Feb. 16 (Bloomberg) -- The Japanese Bankers Association may take measures to improve the way it compiles the nation’s key interbank lending rate, Chairman Katsunori Nagayasu said.
“If needed, based on guidance from investigators, we would take necessary measures, but for now we have no plans to do so,” Nagayasu said today at a press briefing in Tokyo.
Authorities in Asia, Europe and the U.S. are conducting widening inquiries into whether employees at some of the world’s biggest banks sought to manipulate the London, Tokyo and euro interbank offered rates, known as Libor, Tibor and Euribor, respectively.
Citigroup Inc. and UBS AG were ordered by Japan’s Financial Services Agency in December to suspend some derivative transactions after the regulator found that staff at the firms attempted to influence interbank lending rates. Citigroup, Royal Bank of Scotland Group Plc and JPMorgan Chase & Co. are among 17 reference banks that submit Euro-yen Tokyo interbank offered rates to the association, which compiles and sets the benchmark lending rate, according to the lobby’s website.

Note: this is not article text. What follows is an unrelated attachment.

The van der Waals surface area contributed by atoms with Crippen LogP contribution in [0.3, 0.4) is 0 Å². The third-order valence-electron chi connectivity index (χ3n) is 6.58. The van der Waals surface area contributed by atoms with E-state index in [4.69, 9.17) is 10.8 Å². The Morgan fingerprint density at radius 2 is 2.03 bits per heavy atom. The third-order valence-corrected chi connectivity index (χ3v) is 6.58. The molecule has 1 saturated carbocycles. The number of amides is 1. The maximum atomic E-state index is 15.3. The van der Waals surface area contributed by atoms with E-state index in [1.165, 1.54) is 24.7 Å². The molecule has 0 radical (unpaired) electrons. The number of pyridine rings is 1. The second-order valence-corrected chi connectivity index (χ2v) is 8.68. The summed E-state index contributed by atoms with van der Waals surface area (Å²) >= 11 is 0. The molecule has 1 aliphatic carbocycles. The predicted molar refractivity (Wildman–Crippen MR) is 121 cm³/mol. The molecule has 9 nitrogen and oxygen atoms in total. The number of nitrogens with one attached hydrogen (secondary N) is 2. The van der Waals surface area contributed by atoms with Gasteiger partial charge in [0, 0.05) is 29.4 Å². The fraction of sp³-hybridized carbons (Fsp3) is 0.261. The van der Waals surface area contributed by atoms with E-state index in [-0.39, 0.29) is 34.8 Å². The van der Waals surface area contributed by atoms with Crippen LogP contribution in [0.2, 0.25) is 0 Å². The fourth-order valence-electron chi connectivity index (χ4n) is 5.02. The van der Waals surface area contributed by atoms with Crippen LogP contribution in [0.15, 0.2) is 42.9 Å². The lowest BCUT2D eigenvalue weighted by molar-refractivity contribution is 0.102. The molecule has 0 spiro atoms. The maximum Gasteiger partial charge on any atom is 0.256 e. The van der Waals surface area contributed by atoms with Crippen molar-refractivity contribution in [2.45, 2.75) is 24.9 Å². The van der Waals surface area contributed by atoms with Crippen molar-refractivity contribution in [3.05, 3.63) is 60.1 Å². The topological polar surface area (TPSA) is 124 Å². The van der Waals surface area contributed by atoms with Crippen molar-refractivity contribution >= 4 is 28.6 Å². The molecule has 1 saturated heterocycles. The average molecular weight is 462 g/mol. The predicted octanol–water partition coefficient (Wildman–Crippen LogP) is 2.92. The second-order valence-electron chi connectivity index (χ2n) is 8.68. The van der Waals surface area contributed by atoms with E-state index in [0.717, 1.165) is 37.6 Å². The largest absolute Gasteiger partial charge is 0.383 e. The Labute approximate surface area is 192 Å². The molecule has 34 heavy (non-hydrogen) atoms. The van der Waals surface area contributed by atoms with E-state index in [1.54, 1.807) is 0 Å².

“We are aware that regulators are globally conducting probes,” said Nagayasu, who is also chief executive officer of Mitsubishi UFJ Financial Group Inc., Japan’s biggest publicly traded bank. “Their investigations might have stemmed from some skepticism over how the rates are compiled from the so-called reference banks.”
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